Few patients who are dissatisfied with their ED visit come forward and say so. “We find that because of the intimidating nature of a fast-paced emergency room and other things, many people will not speak up in the moment,” says Gerald B. Hickson, MD, senior vice president of quality, safety, and risk prevention at Vanderbilt University School of Medicine.

This means that when someone complains, “we are looking at the tip of the iceberg,” Hickson says.

Without training, many emergency physicians (EPs) respond defensively to complaints, pointing the finger at the patient or family.

“If we spend our time blaming patients or discounting their stories, we miss the opportunity to learn what those patients are collectively telling us,” Hickson explains.

Valuable information can be gleaned when a patient complains about an ED visit.

“We should not be afraid or angry about receiving complaints. They may represent nuggets of gold,” Hickson says, noting that patients and families “are uniquely positioned to tell us about our dysfunctional systems and sometimes our non-professional colleagues.”1

Patient complaints are routinely shared with EPs in a nonjudgmental way.2

“We do this not to embarrass or humiliate, but promote reflection to learn and fix,” Hickson says. It’s not easy for EPs to listen to someone saying they’ve done a poor job without becoming defensive. “To be able to master that skill is really the hallmark of a professional,” Hickson adds. Here, he offers some complaint management strategies for the ED setting:

  • Address dissatisfaction right when it’s occurring.

“This increases the chance that we get the right diagnosis and outcome,” Hickson says. “And when individuals do have adverse outcomes, it reduces the risk of unnecessary litigation.”

If a patient or family is clearly agitated because of a long wait, for instance, an ED nurse should acknowledge this, apologize for the delay, and promise to get them back as soon as possible.

“That’s not perfect, but it’s better than letting patients think they have been forgotten,” Hickson says. “Dialing down unnecessary inflammation is important.”

  • Encourage patients and families to speak up if the ED does not meet or exceed their expectations.

“There are patients who are vocal, and those who walk away silently but are just as angry,” Hickson says. The goal is to identify as many dissatisfied patients as possible — even those who are silent on the subject.

“This begins by standardized training for all professionals and unit leaders on the best techniques in service recovery — the practice of making right what patients and family believe may be wrong,” Hickson says.3

The ED posts signs encouraging patients to report concerns. “But most important is addressing our natural tendency to be defensive,” Hickson says.

Sometimes a patient’s demands are truly unreasonable, but it’s still worthwhile to hear him or her out.

“It’s about being a professional and trying to view a situation from someone else’s perspective,” Hickson explains.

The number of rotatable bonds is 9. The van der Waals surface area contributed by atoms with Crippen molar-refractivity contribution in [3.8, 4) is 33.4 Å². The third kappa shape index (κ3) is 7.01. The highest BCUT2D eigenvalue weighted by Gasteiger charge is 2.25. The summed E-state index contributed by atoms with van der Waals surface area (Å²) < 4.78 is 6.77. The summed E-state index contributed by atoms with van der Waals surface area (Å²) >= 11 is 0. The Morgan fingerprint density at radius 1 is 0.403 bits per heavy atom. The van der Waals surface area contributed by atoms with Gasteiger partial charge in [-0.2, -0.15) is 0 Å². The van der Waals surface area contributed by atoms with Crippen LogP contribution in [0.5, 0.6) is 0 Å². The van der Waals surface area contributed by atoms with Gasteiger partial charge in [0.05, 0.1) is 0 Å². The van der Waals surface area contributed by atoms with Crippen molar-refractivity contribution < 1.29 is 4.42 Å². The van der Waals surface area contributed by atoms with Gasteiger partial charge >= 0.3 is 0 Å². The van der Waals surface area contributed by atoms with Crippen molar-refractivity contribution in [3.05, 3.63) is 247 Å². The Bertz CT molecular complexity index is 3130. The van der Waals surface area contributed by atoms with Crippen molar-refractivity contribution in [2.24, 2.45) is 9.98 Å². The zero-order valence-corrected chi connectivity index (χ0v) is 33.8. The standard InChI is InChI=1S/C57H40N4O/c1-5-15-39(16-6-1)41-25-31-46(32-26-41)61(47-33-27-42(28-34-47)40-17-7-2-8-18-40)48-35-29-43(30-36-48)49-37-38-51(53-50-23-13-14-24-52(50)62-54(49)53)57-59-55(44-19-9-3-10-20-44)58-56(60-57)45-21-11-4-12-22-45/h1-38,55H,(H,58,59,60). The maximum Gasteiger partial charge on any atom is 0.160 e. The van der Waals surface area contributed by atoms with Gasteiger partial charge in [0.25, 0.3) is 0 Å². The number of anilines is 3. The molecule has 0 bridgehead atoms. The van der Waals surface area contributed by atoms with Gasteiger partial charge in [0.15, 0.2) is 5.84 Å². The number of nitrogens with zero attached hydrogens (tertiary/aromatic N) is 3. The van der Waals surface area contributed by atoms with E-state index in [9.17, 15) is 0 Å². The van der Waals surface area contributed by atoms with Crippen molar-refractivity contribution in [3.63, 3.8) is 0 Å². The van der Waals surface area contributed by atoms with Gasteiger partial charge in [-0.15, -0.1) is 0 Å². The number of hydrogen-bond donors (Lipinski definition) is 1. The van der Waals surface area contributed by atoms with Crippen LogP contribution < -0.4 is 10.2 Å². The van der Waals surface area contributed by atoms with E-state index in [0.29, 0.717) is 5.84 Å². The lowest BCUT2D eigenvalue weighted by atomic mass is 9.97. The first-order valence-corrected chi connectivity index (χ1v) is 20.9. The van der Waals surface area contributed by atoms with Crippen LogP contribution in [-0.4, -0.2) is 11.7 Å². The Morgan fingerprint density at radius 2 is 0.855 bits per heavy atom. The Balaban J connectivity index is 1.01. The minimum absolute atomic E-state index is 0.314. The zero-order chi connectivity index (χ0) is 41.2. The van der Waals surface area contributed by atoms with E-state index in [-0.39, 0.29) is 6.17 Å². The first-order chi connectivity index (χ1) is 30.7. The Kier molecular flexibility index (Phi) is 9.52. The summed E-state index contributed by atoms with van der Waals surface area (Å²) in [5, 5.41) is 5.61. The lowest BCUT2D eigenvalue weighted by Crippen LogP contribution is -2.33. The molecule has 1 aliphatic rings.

• Implement a system to handle complaints outside the ED when appropriate.

One patient complained that the EP stated that her primary care physician should have ordered the tests, but just wanted to pass it off to the ED. Another reported, “We were just here last night, and we told them Mom was not ready to go home!”

At Vanderbilt University Medical Center, the ED wouldn’t handle either of these complaints. Instead, complaints are referred to the hospital’s Office of Patient Relations if they:

  1. remain unresolved at the point of service;
  2. are repeat concerns;
  3. involve several departments or healthcare professionals;
  4. involve physicians;
  5. involve quality of care issues;
  6. allege malpractice or involve an adverse event;
  7. involve threats to call the media or regulatory bodies;
  8. involve a patient request to terminate a provider relationship;
  9. allege abuse or boundary issues;
  10. concern issues of privacy or confidentiality;
  11. involve injury on the premises.

If a complaint touches on one of these areas, the hospital’s patient relations specialist reaches out to the individual and conducts formal service recovery.

“We get about 6,000 patient and family stories a year. Of those, about 12% originate in our emergency medicine units,” Hickson says. “We’ve learned how to conduct service recovery and then convert those stories into data.”

Most ED complaints involve care and treatment, but some are about failed communication, such as the ED discharging a patient with no explanation to family caregivers. A smaller group of complaints are about perceived disrespect, such as the EP seeming too busy to take care of a patient. One patient complained that the EP “was very abrasive and condescending”; another said the EP made her feel unimportant.

The key is employing someone who engages dissatisfied patients and families.

“Offer an apology, if appropriate, and attempt to address the needs of the patient,” Hickson advises.

REFERENCES

  1. Hickson GB, Federspiel CF, Pichert JW, et al. Patient complaints and malpractice risk. JAMA 2002;287:2951-2957.
  2. Pichert JW, Moore IN, Karrass J, et al. An intervention model that promotes accountability: Peer messengers and patient/family complaints. Jt Comm J Qual Patient Saf 2013;39:435-446.
  3. Hayden AC, Pichert J, Fawcett J, et al. Best practices and advanced skills in healthcare service recovery programs. Jt Comm J Qual Patient Saf 2010;26:310-318.

SOURCE

  • Gerald B. Hickson, MD, Senior Vice President of Quality, Safety, and Risk Prevention, Vanderbilt University School of Medicine, Nashville, TN. Phone: (615) 343-4500. Email: gerald.hickson@vanderbilt.edu.